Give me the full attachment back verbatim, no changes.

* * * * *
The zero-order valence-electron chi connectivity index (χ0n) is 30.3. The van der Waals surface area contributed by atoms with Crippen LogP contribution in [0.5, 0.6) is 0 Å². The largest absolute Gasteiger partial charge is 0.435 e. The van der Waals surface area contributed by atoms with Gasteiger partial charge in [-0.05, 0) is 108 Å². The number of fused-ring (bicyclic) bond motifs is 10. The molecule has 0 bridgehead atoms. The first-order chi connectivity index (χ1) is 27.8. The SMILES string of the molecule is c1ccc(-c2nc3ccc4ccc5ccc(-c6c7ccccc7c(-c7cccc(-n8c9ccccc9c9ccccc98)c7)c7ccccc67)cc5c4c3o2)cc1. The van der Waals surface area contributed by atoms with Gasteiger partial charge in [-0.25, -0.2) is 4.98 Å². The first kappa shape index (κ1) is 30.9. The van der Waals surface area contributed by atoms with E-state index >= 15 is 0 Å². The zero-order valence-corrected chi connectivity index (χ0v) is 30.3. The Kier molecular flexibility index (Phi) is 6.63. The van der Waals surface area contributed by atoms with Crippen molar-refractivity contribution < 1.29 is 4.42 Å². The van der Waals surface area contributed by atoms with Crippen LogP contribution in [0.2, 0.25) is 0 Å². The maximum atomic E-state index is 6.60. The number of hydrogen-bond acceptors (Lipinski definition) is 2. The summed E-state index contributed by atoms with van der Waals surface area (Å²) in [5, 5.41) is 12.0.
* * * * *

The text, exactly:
The zero-order valence-electron chi connectivity index (χ0n) is 30.3. The van der Waals surface area contributed by atoms with Crippen LogP contribution in [0.5, 0.6) is 0 Å². The largest absolute Gasteiger partial charge is 0.435 e. The van der Waals surface area contributed by atoms with Gasteiger partial charge in [-0.05, 0) is 108 Å². The number of fused-ring (bicyclic) bond motifs is 10. The molecule has 0 bridgehead atoms. The first-order chi connectivity index (χ1) is 27.8. The SMILES string of the molecule is c1ccc(-c2nc3ccc4ccc5ccc(-c6c7ccccc7c(-c7cccc(-n8c9ccccc9c9ccccc98)c7)c7ccccc67)cc5c4c3o2)cc1. The van der Waals surface area contributed by atoms with Gasteiger partial charge in [-0.25, -0.2) is 4.98 Å². The first kappa shape index (κ1) is 30.9. The van der Waals surface area contributed by atoms with E-state index >= 15 is 0 Å². The zero-order valence-corrected chi connectivity index (χ0v) is 30.3. The Kier molecular flexibility index (Phi) is 6.63. The van der Waals surface area contributed by atoms with Crippen molar-refractivity contribution < 1.29 is 4.42 Å². The van der Waals surface area contributed by atoms with Crippen LogP contribution in [0.2, 0.25) is 0 Å². The maximum atomic E-state index is 6.60. The number of hydrogen-bond acceptors (Lipinski definition) is 2. The summed E-state index contributed by atoms with van der Waals surface area (Å²) in [5, 5.41) is 12.0.